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11/24/2022 16:10

COVID-19, war in Ukraine, climate change – how resilient are maritime transport chains?

Vivienne Kochanowski Presse- und Öffentlichkeitsarbeit
ISL - Institut für Seeverkehrswirtschaft und Logistik

    The outbreak of the COVID-19 pandemic in early 2020, the blockage of the Suez Canal due to the Ever Given container ship in March 2021 and Russia’s attack on Ukraine in February 2022 have recently increased the prominence and research of logistics chain resilience issues.
    However, the focus is often on examining the respective events or certain specified risks in order to gain knowledge for comparable events in the future. Comprehensive analyses that include all assets and all risks, on the other hand, are rare. Therefore, ISL reccomends the identification and protection of critical assets.

    The COVID-19 pandemic, the subsequent demand surge, lockdowns in China the Russian invasion of Ukraine have put a strain on maritime transport chains around the world. At the same time, experts are warning of increasingly frequent and severe extreme weather events due to climate change. In this environment, research on the resilience of transportation chains has seen an upsurge.
    While existing studies focus on the impact of certain types of risks such as climate change or pandemics, ISL proposes a different approach. Given the diversity of possible risks, it is impossible to predict which event will hit maritime transport chains next. Therefore, ISL experts advocate an approach that focuses on the systematic identification and protection of critical assets. Four categories of assets are identified:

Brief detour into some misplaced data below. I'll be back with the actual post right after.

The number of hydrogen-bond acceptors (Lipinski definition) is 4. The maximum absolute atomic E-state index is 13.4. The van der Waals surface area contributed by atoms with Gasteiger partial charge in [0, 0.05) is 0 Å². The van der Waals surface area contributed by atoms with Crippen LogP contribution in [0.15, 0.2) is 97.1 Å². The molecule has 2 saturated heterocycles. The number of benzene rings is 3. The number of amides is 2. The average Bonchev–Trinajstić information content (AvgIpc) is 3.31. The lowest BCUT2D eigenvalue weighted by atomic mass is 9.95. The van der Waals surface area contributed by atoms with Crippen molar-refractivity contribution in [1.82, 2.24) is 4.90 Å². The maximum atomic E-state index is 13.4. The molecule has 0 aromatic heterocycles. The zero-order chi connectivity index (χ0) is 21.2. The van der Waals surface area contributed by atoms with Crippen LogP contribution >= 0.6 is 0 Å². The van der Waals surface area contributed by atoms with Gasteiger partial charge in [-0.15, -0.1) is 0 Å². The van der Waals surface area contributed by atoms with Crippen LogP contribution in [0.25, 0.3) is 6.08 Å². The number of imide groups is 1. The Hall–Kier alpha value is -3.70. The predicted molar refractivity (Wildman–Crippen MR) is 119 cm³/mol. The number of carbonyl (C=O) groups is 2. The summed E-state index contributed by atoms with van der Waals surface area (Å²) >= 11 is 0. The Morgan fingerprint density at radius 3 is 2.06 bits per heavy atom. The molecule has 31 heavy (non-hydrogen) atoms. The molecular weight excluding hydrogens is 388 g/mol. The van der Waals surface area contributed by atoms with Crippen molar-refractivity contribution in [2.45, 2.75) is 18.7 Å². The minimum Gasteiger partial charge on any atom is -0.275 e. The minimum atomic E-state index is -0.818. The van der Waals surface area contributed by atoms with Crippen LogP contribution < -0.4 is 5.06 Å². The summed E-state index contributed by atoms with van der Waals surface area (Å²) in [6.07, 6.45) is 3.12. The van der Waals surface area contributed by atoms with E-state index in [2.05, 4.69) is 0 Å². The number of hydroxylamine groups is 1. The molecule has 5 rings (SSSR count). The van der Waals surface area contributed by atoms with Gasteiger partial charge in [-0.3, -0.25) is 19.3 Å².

1. Infrastructure and superstructure
    2. Transport means
    3. Data flows
    4. Organisational assets

    The identification of critical assets shows that strategies to increase the resilience of maritime transport chains must involve a wide variety of actors from the maritime industry and public institutions. Cooperation is hence paramount for increasing the resilience of maritime transport chains and thus for protecting globalised economies from disruptive events.

    Contact for scientific information:

    Sönke Maatsch, PhD
    Head of the Maritime Markets Competence Area at ISL


    Risks for maritime transport chains due to climate change
    Risks for maritime transport chains due to climate change

    attachment icon ISL position paper „Resilience of maritime transport chains”

    Criteria of this press release:
    Journalists, Scientists and scholars, Students, all interested persons
    Environment / ecology, Traffic / transport
    transregional, national
    Scientific Publications, Transfer of Science or Research


    Risks for maritime transport chains due to climate change

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